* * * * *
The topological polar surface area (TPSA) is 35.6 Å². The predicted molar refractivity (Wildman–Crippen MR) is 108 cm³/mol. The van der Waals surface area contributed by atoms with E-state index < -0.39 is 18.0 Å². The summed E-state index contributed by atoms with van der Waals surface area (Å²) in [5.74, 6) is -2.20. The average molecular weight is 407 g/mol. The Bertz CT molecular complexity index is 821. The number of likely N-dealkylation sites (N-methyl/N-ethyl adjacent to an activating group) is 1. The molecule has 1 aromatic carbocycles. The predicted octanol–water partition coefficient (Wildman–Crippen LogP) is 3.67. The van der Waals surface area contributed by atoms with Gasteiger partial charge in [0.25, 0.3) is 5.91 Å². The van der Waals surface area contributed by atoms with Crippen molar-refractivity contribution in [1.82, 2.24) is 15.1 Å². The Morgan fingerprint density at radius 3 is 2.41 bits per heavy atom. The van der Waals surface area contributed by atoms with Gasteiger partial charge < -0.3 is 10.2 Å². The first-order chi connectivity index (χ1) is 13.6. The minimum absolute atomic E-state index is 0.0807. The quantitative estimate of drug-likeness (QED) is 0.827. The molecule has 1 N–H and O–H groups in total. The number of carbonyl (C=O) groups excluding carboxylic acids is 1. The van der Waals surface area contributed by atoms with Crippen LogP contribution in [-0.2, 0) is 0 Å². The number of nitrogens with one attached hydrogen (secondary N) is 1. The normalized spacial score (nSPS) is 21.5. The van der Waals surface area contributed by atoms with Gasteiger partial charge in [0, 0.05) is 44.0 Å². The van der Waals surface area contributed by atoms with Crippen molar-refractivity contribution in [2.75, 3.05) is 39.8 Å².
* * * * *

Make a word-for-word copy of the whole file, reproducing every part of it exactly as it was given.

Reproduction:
The topological polar surface area (TPSA) is 35.6 Å². The predicted molar refractivity (Wildman–Crippen MR) is 108 cm³/mol. The van der Waals surface area contributed by atoms with E-state index < -0.39 is 18.0 Å². The summed E-state index contributed by atoms with van der Waals surface area (Å²) in [5.74, 6) is -2.20. The average molecular weight is 407 g/mol. The Bertz CT molecular complexity index is 821. The number of likely N-dealkylation sites (N-methyl/N-ethyl adjacent to an activating group) is 1. The molecule has 1 aromatic carbocycles. The predicted octanol–water partition coefficient (Wildman–Crippen LogP) is 3.67. The van der Waals surface area contributed by atoms with Gasteiger partial charge in [0.25, 0.3) is 5.91 Å². The van der Waals surface area contributed by atoms with Crippen molar-refractivity contribution in [1.82, 2.24) is 15.1 Å². The Morgan fingerprint density at radius 3 is 2.41 bits per heavy atom. The van der Waals surface area contributed by atoms with Gasteiger partial charge < -0.3 is 10.2 Å². The first-order chi connectivity index (χ1) is 13.6. The minimum absolute atomic E-state index is 0.0807. The quantitative estimate of drug-likeness (QED) is 0.827. The molecule has 1 N–H and O–H groups in total. The number of carbonyl (C=O) groups excluding carboxylic acids is 1. The van der Waals surface area contributed by atoms with Crippen LogP contribution in [-0.2, 0) is 0 Å². The number of nitrogens with one attached hydrogen (secondary N) is 1. The normalized spacial score (nSPS) is 21.5. The van der Waals surface area contributed by atoms with Gasteiger partial charge in [0, 0.05) is 44.0 Å². The van der Waals surface area contributed by atoms with Crippen molar-refractivity contribution in [2.75, 3.05) is 39.8 Å².